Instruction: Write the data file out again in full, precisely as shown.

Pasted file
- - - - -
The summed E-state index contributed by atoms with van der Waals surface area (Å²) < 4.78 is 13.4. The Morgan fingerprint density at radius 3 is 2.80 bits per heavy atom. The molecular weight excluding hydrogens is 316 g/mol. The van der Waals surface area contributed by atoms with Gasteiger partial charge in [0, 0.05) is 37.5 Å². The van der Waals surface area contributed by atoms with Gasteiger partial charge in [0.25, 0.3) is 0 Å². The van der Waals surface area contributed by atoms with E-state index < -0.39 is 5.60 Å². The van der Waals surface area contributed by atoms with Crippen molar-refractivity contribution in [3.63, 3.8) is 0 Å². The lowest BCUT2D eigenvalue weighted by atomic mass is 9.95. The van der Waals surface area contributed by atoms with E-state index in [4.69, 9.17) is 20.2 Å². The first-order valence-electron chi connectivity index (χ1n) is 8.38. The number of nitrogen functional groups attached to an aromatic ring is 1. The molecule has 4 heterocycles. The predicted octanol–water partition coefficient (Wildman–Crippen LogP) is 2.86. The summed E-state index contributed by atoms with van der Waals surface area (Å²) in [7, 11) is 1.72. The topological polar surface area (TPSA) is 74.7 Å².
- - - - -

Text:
The summed E-state index contributed by atoms with van der Waals surface area (Å²) < 4.78 is 13.4. The Morgan fingerprint density at radius 3 is 2.80 bits per heavy atom. The molecular weight excluding hydrogens is 316 g/mol. The van der Waals surface area contributed by atoms with Gasteiger partial charge in [0, 0.05) is 37.5 Å². The van der Waals surface area contributed by atoms with Gasteiger partial charge in [0.25, 0.3) is 0 Å². The van der Waals surface area contributed by atoms with E-state index < -0.39 is 5.60 Å². The van der Waals surface area contributed by atoms with Crippen molar-refractivity contribution in [3.63, 3.8) is 0 Å². The lowest BCUT2D eigenvalue weighted by atomic mass is 9.95. The van der Waals surface area contributed by atoms with E-state index in [4.69, 9.17) is 20.2 Å². The first-order valence-electron chi connectivity index (χ1n) is 8.38. The number of nitrogen functional groups attached to an aromatic ring is 1. The molecule has 4 heterocycles. The predicted octanol–water partition coefficient (Wildman–Crippen LogP) is 2.86. The summed E-state index contributed by atoms with van der Waals surface area (Å²) in [7, 11) is 1.72. The topological polar surface area (TPSA) is 74.7 Å².